Journal-Sentinel reporter Michael Hunt made some updated observations on the Brewers' on Thursday:
...it's comforting to know that four of the sweetest words of the winter - pitchers and catchers report - are just three weeks from happening.
Awkwardness aside from the $7 million rightfielder's benching, Jenkins recently sent an e-mail to general manager Doug Melvin with the word that he is ready and eager to restart his career with the Brewers.
He also wrote that Brady Clark's $3.8 million contract was unmovable (I disagree, but it would take some $$ from Mark to pull it off, or else we could trade it for another unmovable contract), and that Corey Koskie still isn't a certainty for Opening Day...and Ryan Braun could get moved to the outfield...which makes no sense, since we've already moved one third-baseman there, and the other true third-baseman on our roster, Koskie, is still injured and likely gone after this season. Back to the Jenkins' thoughts...yea! I'm glad that Jenkins' is coming in with a more positive attitude...and maybe the move back to left will remind him of his former success at the plate when he was in left back in '03 and '04. Plus, kudos to Hunt for stating the unfortunate reality that Sheets may not spend his entire career playing for Milwaukee...but I think it's a bit premature to say Sheets will be traded if he ever becomes good again. Not only is there the possibility that new owner Mark Attanasio will belly up to the bar, but also that Sheets may recognize that the Brewers are moving towards becoming contenders, and that he'd like to be there to hoist the trophy in Milwaukee...so much so, that he may agree to incentive clauses or, like stable mate Chris Capuano, a hometown discount...but let's get him healthy and good again first, okay? David Hannes Copyright 2007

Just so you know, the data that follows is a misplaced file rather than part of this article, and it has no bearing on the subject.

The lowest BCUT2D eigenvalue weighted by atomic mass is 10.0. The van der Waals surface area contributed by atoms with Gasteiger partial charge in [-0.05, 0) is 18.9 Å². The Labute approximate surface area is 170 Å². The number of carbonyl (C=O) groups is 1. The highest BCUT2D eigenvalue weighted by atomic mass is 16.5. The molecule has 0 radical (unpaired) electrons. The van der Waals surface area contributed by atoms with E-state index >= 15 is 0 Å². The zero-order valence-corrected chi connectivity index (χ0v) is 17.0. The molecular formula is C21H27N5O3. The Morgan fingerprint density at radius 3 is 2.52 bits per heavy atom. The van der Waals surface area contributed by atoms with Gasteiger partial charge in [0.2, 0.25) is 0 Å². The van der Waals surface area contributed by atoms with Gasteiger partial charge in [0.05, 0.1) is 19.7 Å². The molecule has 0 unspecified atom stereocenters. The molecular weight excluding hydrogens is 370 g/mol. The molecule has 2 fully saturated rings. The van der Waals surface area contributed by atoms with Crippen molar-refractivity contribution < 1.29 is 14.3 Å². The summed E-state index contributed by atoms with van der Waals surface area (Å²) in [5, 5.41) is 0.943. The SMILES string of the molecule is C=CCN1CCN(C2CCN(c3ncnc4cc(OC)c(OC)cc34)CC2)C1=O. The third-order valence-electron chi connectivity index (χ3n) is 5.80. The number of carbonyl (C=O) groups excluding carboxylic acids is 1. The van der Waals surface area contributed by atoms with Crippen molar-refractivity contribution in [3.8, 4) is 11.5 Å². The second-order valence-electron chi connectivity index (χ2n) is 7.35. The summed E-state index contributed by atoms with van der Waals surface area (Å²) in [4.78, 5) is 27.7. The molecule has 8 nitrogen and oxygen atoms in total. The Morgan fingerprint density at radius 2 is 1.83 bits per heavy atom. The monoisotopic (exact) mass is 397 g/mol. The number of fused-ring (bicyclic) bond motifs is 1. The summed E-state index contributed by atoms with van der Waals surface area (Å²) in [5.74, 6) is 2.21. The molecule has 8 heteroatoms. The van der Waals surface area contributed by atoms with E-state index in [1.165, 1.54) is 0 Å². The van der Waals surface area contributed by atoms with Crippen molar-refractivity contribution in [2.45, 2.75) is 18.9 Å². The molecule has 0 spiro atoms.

And here's the cruel duality of Ben Sheets: The Brewers really need him to have that first breakout year this season, but if he does, he's as good as gone. Sheets has two years left on his contract, and the Brewers have to look no further than fellow small market-eer Minnesota for comparative purposes.